Price discrimination and welfare costs

There is nothing inherently wrong with price discrimination. But some of the mechanisms firms use to enforce it have huge welfare costs.

My flight to Washington was cancelled on Saturday, because of Snowzilla. That was good news for me: it meant I could switch to the same flight on Sunday, which I preferred. So why hadn’t I booked my flight on Sunday in the first place, given that it meant an extra day at home?

The reason was that Virgin insisted on charging an extra £1,100 for the return flight unless I was staying away on a Saturday night. As a small charity we can’t justify that kind of premium. So I was scheduled to spend my weekend in Washington, unnecessarily, rather than at home.

Virgin’s pricing has nothing to do with supply and demand for flights on particular days, or the cost of running the planes.  Virgin will happily charge me the lower price if I choose to fly Saturday-to-Saturday or Sunday-to-Sunday. They charge the lower fare if I fly out on Sunday and come back two Saturdays later.   They don’t care which flights I am on: they only care about the gap between them. So why do they charge me extra if I fly Sunday to Saturday?

The reason Virgin charges extra if I don’t stay on Saturday night is that they are using this rule to charge extra for business travellers.

Like any firm, Virgin ideally wants to charge every customer what they are willing to pay. They want businesses, who are usually willing to pay higher prices, to pay more. They want personal travellers, who are paying for their own ticket rather than using someone else’s money, to fly Virgin at a lower price rather than use another airline, but they they don’t want business travellers to pay the lower fares available to personal travellers.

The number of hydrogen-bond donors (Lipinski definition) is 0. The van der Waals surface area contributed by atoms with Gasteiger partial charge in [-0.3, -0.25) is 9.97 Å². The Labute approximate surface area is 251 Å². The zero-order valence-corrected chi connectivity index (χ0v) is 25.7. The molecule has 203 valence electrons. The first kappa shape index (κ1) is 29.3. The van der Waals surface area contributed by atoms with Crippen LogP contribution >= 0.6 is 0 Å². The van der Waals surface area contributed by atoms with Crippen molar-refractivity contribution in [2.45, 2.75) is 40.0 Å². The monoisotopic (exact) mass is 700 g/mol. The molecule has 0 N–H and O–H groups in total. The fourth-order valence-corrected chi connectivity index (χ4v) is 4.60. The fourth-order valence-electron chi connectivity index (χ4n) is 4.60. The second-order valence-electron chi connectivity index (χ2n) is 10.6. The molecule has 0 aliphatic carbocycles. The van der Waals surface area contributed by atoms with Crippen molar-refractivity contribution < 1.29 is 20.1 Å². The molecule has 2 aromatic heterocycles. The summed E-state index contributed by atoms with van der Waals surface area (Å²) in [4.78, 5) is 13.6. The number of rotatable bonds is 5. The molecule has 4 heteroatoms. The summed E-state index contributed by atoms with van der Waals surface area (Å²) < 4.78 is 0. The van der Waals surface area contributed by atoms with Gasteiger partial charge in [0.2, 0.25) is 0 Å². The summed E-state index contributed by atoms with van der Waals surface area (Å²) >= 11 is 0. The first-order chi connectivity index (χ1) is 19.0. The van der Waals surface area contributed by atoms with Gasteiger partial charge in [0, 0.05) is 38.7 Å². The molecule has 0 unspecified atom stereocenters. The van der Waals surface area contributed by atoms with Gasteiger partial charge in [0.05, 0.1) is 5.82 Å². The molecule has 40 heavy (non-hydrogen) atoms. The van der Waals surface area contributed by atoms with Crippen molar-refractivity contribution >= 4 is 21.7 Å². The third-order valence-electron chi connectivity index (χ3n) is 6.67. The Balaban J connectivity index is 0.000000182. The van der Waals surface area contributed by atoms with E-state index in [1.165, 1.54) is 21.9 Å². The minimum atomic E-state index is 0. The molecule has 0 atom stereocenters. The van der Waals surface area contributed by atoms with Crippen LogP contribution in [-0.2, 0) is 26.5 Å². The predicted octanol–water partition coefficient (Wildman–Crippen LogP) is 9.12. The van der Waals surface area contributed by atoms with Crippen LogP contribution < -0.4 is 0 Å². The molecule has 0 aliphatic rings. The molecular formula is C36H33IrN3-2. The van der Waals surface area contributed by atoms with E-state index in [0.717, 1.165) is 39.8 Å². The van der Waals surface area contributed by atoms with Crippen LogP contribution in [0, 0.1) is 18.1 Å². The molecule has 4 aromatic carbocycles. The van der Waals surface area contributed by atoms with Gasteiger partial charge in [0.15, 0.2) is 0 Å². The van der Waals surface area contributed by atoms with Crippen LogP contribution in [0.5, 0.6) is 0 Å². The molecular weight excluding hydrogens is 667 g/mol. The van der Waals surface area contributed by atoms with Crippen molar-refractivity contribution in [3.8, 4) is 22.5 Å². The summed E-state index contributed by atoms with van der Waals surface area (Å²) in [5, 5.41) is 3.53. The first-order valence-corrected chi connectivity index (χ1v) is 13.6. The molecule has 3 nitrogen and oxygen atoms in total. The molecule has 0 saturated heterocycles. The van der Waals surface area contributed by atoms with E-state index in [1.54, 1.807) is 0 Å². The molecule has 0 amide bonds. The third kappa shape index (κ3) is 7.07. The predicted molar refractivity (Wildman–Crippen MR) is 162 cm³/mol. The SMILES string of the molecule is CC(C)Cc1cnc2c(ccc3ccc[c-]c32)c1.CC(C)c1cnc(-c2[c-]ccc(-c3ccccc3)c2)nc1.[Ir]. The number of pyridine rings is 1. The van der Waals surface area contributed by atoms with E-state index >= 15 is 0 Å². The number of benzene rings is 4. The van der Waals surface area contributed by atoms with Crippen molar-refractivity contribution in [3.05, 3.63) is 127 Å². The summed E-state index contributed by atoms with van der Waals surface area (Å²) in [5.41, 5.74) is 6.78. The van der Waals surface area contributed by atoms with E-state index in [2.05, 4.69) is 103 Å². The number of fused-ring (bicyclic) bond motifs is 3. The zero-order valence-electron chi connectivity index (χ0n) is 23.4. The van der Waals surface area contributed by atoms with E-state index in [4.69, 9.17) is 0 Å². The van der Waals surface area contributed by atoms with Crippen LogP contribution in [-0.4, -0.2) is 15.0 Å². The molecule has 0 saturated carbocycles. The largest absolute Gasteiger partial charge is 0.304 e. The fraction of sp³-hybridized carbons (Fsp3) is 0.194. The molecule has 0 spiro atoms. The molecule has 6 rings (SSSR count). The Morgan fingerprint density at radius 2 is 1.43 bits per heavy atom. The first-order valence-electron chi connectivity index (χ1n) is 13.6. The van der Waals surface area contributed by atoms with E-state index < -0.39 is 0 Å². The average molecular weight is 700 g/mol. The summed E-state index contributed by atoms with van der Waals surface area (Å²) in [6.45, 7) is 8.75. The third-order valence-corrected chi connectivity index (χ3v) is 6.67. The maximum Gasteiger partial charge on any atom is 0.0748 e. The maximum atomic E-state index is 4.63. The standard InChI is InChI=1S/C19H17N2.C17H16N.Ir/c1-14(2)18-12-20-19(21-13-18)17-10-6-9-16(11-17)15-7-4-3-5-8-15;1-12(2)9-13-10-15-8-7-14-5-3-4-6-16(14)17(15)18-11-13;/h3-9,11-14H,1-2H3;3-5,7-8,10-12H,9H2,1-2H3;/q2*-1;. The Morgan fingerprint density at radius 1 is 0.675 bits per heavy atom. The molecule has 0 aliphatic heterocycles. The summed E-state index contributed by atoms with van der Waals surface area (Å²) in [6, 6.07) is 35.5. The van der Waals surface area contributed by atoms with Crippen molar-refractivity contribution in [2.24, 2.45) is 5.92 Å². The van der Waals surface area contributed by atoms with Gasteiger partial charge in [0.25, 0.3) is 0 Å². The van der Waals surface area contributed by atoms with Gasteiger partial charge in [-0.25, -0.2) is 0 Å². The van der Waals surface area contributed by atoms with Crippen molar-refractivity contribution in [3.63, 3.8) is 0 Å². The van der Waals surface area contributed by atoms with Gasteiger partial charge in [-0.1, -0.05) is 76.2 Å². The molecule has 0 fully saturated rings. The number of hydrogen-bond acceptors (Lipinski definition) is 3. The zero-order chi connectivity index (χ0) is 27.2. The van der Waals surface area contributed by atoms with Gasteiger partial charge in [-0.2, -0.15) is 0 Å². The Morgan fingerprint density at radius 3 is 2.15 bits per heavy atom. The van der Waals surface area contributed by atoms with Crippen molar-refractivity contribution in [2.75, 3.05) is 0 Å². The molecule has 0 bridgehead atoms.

This behaviour, which is called price discrimination, is not illegal. Nor is it, in itself, economically harmful. Price discrimination increases the firm’s revenues by the same amount as it reduces the consumer surplus. Policymakers should not generally be concerned about a zero sum transfer of welfare from consumers to producers, provided that they are taking steps with their other policies to deal with distribution of income and consumption. Indeed, enabling price discrimination is often better than forcing firms to charge a single price to all their customers, since unless there are strong market pressures pushing prices down to the marginal cost for everyone, a uniform price may result in poor consumers being priced out of access to the product altogether, even though they would be willing to pay marginal cost.  Price discrimination (a zero sum transfer of surplus) makes no difference to total social welfare, whereas pricing some consumers out of markets reduces it.

But there is a big, hidden welfare cost in price discrimination which is rarely discussed: the cost of the contortions to which consumers are put to prove that they are price-sensitive.  The problem is that firms cannot directly observe how much a consumer is willing to pay, so they have to elicit that information indirectly, and that can be expensive for the consumer.

The business traveller section of the Economist this week has got this wrong (unusually). The reason that airlines don’t automatically upgrade economy class passengers to empty seats at the front is not the fear of annoying passengers who have paid full fare.  The reason is that airlines don’t want people who might be willing to pay for extra legroom to book the cheaper seats in the hope they’ll often get a business class seat for free anyway.  So to make sure that businesses go on buying premium seats, the airline does not allow economy class passengers to move in to empty business class seats once the plane doors have closed, even though there would be no marginal cost to these seats being used. This rule therefore reduces overall passenger welfare (because people could fly in more comfort at no additional cost to society as a whole), but is maintained by airlines to protect their ability to charge higher prices to passengers with a higher willingness to pay.